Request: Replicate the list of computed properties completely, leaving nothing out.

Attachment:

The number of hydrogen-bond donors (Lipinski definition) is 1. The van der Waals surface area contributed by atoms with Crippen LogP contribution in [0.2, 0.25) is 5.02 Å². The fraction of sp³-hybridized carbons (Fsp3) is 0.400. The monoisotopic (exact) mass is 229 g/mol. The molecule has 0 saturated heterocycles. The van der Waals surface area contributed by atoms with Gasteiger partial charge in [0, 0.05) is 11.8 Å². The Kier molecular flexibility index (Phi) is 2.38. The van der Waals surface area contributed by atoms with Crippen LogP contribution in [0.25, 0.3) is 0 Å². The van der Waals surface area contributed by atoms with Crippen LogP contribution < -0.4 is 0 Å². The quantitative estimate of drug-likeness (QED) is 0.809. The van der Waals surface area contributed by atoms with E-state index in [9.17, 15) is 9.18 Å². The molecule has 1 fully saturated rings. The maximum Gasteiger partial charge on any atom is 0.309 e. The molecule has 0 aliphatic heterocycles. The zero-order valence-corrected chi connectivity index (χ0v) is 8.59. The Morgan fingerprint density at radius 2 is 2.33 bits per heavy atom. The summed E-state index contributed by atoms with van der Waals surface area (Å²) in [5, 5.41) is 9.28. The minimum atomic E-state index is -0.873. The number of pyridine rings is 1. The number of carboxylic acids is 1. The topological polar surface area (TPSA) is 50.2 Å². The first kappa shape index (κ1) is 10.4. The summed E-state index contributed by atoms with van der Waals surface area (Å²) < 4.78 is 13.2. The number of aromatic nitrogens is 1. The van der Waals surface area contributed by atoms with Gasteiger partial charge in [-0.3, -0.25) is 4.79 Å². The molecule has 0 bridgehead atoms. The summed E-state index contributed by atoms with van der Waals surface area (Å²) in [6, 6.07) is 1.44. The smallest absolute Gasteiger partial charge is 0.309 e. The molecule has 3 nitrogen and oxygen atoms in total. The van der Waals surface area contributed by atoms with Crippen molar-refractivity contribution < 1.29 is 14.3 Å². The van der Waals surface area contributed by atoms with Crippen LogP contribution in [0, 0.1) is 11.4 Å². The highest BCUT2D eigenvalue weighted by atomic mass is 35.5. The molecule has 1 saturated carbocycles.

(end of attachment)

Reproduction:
The number of hydrogen-bond donors (Lipinski definition) is 1. The van der Waals surface area contributed by atoms with Crippen LogP contribution in [0.2, 0.25) is 5.02 Å². The fraction of sp³-hybridized carbons (Fsp3) is 0.400. The monoisotopic (exact) mass is 229 g/mol. The molecule has 0 saturated heterocycles. The van der Waals surface area contributed by atoms with Gasteiger partial charge in [0, 0.05) is 11.8 Å². The Kier molecular flexibility index (Phi) is 2.38. The van der Waals surface area contributed by atoms with Crippen LogP contribution in [0.25, 0.3) is 0 Å². The van der Waals surface area contributed by atoms with Crippen LogP contribution < -0.4 is 0 Å². The quantitative estimate of drug-likeness (QED) is 0.809. The van der Waals surface area contributed by atoms with E-state index in [9.17, 15) is 9.18 Å². The molecule has 1 fully saturated rings. The maximum Gasteiger partial charge on any atom is 0.309 e. The molecule has 0 aliphatic heterocycles. The zero-order valence-corrected chi connectivity index (χ0v) is 8.59. The Morgan fingerprint density at radius 2 is 2.33 bits per heavy atom. The summed E-state index contributed by atoms with van der Waals surface area (Å²) in [5, 5.41) is 9.28. The minimum atomic E-state index is -0.873. The number of pyridine rings is 1. The number of carboxylic acids is 1. The topological polar surface area (TPSA) is 50.2 Å². The first kappa shape index (κ1) is 10.4. The summed E-state index contributed by atoms with van der Waals surface area (Å²) < 4.78 is 13.2. The number of aromatic nitrogens is 1. The van der Waals surface area contributed by atoms with Gasteiger partial charge in [-0.3, -0.25) is 4.79 Å². The molecule has 0 bridgehead atoms. The summed E-state index contributed by atoms with van der Waals surface area (Å²) in [6, 6.07) is 1.44. The smallest absolute Gasteiger partial charge is 0.309 e. The molecule has 3 nitrogen and oxygen atoms in total. The van der Waals surface area contributed by atoms with Crippen molar-refractivity contribution < 1.29 is 14.3 Å². The van der Waals surface area contributed by atoms with Crippen LogP contribution in [0, 0.1) is 11.4 Å². The highest BCUT2D eigenvalue weighted by atomic mass is 35.5. The molecule has 1 saturated carbocycles.